Electricity is already sent wirelessly in electric toothbrushes and kettles. Now the power must be sent over greater distances so that your computer and TV can also avoid cables. In this article, we are looking closer at how wireless electricity works and what it is.
Even now, electricity can be sent wirelessly, but only over short distances. This happens, for example, in electric toothbrushes, where a copper coil in the charger converts electricity into a magnetic field.
The magnetic field is captured by a copper coil in the toothbrush, whereupon the field is converted into electricity again.
The problem is that the energy is lost if the distance between the coils is too large.
Electricity moves wirelessly through the air
However, a new way of using the technology means that the energy can be sent over greater distances without being lost.
The secret is to make the coils in the system resonate so that the magnetic fields pulsate at the same rate. In this way, the energy is conserved.
In the future, a coil can be built into your TV and the power can be sent wirelessly from a coil in the wall that is connected to the mains.
Is wireless electricity dangerous to humans?
According to the researchers, you do not have to be afraid of getting a shock from wireless electricity. The magnetic field between the copper coils can pass through most materials and is about as weak as the earth’s own magnetic field.
Wireless electricity. It sounds impossible, but the technology is actually already here. Companies and researchers have come a long way, but the projects are surrounded by hush-hush and secrecy.
Imagine never having to plug a cord into an electrical outlet and avoid tripping over your computer cable forever. Such a technical solution would undoubtedly renew the concept of wireless.
In recent years, wireless electricity and technology have spread like wildfire and established itself in more and more product groups – today it is in many cases a matter, of course, to connect the mobile phone to the computer or a headset via Bluetooth, to connect the printer to the computer via wlan network or to stream music from the computer to a music system.
In a few years, wireless information transmission has established itself as constantly changing. But until recently, there has never been talk of a cordless transfer of energy other than in research circles.
Tesla was the first with the idea.
Does all this sound familiar in any way? Then it may be because you have read about it before.
The ingenious researcher Nikola Tesla discovered and confirmed over a hundred years ago that it is possible to transport energy through the air – but even today, neither research nor high-tech companies have been able to launch a pure technology that makes it possible to charge electronic products without some contact.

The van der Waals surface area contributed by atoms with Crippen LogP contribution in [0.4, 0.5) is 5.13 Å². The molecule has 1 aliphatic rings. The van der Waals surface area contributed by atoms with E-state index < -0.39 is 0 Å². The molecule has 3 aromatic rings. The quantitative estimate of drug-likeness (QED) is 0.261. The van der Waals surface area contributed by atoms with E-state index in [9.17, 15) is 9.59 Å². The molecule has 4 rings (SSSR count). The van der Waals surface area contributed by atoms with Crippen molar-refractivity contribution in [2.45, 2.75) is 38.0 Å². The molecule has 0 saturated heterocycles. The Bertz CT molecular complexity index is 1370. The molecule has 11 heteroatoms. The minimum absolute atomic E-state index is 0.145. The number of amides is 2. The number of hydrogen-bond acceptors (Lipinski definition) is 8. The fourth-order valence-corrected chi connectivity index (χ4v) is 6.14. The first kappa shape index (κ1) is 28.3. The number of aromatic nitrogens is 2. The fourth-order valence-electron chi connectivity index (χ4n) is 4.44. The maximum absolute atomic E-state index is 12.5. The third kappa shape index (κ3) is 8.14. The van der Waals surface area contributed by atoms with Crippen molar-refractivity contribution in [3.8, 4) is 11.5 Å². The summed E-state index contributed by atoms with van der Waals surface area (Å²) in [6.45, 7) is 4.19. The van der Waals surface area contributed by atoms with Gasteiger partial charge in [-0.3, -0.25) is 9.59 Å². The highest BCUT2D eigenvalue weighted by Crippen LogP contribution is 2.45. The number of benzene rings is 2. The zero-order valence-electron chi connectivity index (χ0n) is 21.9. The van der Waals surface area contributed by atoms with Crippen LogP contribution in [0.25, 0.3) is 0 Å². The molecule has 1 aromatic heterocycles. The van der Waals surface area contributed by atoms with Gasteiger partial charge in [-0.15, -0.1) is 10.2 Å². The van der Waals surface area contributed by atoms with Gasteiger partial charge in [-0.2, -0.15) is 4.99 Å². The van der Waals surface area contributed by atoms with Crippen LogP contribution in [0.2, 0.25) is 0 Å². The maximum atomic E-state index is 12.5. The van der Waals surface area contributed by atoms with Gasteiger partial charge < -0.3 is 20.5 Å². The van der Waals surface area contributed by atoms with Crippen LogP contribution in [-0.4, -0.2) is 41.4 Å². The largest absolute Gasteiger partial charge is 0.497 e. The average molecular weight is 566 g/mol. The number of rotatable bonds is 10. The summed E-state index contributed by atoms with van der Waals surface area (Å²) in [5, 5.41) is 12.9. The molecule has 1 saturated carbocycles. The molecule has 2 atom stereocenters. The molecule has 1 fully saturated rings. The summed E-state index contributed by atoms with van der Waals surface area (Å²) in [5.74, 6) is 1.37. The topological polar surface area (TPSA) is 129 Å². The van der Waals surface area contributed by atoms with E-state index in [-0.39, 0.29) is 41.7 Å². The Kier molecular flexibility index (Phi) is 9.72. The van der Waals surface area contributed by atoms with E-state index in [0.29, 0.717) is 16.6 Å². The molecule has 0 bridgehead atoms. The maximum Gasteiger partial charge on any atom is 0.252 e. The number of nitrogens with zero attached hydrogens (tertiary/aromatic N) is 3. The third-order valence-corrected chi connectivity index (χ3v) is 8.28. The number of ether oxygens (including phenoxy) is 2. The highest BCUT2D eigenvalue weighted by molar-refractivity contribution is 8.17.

The usual rechargeable electric toothbrush – which tons of people have at home – is, however, a step in the right direction because it often uses so-called electromagnetic induction instead of input and output current contact (the object is placed on/at the charging source).
Even cunning Americans with property near high-voltage power lines have learned to “drop” power lines on energy.
They do this by placing copper cable near the high-voltage lines.
At the end of last year, researchers at MIT (Massachusetts Institute of Technology) presented theories and technology for how it is possible to charge batteries wirelessly. Batteries that could sit in mp3 players, laptops and cameras.
The answer to the researchers’ question was resonance – a phenomenon that causes an object to vibrate at a certain frequency. Which frequency depends on the properties of the object.
Two objects that have the same resonant frequency tend to pair very strongly – Similar to musical instruments.
To understand how it works, you can imagine two similar musical instruments that are close together. When one instrument plays a certain tone, it “infects” the other nearby instrument, which apparently begins to vibrate at the same frequency.
But in this case it is not about sound, but about electromagnetic waves (infrared, radio, and X-ray waves). The problem, however, is that the energy from such transmitters spreads uncontrollably with large “waste” – which has led MIT researchers to focus on so-called non-radiating antennas with what is called long-lasting resonance. As such, the energy remains in the antenna until an object with the same electromagnetic resonance is nearby. Then the energy can be transferred to the other antenna.
Plate for cordless charging
But the solution has been going on for a long time. Because despite the fact that MIT researchers only now consider themselves to have solved the secret behind cordless energy transfer, there has been a number of companies that have worked on this technology.